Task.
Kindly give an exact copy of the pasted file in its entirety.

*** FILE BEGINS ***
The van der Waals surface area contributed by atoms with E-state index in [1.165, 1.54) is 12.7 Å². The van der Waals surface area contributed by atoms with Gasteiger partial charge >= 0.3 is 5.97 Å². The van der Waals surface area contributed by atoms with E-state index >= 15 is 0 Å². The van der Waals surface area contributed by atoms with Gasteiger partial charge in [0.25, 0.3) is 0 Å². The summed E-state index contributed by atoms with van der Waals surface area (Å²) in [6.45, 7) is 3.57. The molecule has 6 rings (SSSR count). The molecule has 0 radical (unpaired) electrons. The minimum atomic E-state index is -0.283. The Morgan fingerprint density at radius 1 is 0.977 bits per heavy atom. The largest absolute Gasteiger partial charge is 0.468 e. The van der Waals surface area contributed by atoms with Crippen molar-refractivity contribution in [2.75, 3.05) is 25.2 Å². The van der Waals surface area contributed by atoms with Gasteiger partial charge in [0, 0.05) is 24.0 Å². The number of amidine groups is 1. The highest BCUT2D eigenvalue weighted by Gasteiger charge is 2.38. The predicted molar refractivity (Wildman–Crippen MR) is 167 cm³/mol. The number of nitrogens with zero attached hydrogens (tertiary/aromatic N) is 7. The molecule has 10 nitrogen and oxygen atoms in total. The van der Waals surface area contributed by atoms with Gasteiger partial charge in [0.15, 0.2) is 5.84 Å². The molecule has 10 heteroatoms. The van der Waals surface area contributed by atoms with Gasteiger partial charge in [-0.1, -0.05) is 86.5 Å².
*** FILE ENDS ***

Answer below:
The van der Waals surface area contributed by atoms with E-state index in [1.165, 1.54) is 12.7 Å². The van der Waals surface area contributed by atoms with Gasteiger partial charge >= 0.3 is 5.97 Å². The van der Waals surface area contributed by atoms with E-state index >= 15 is 0 Å². The van der Waals surface area contributed by atoms with Gasteiger partial charge in [0.25, 0.3) is 0 Å². The summed E-state index contributed by atoms with van der Waals surface area (Å²) in [6.45, 7) is 3.57. The molecule has 6 rings (SSSR count). The molecule has 0 radical (unpaired) electrons. The minimum atomic E-state index is -0.283. The Morgan fingerprint density at radius 1 is 0.977 bits per heavy atom. The largest absolute Gasteiger partial charge is 0.468 e. The van der Waals surface area contributed by atoms with Crippen molar-refractivity contribution in [2.75, 3.05) is 25.2 Å². The van der Waals surface area contributed by atoms with Gasteiger partial charge in [0, 0.05) is 24.0 Å². The number of amidine groups is 1. The highest BCUT2D eigenvalue weighted by Gasteiger charge is 2.38. The predicted molar refractivity (Wildman–Crippen MR) is 167 cm³/mol. The number of nitrogens with zero attached hydrogens (tertiary/aromatic N) is 7. The molecule has 10 nitrogen and oxygen atoms in total. The van der Waals surface area contributed by atoms with Gasteiger partial charge in [0.15, 0.2) is 5.84 Å². The molecule has 10 heteroatoms. The van der Waals surface area contributed by atoms with Gasteiger partial charge in [-0.1, -0.05) is 86.5 Å².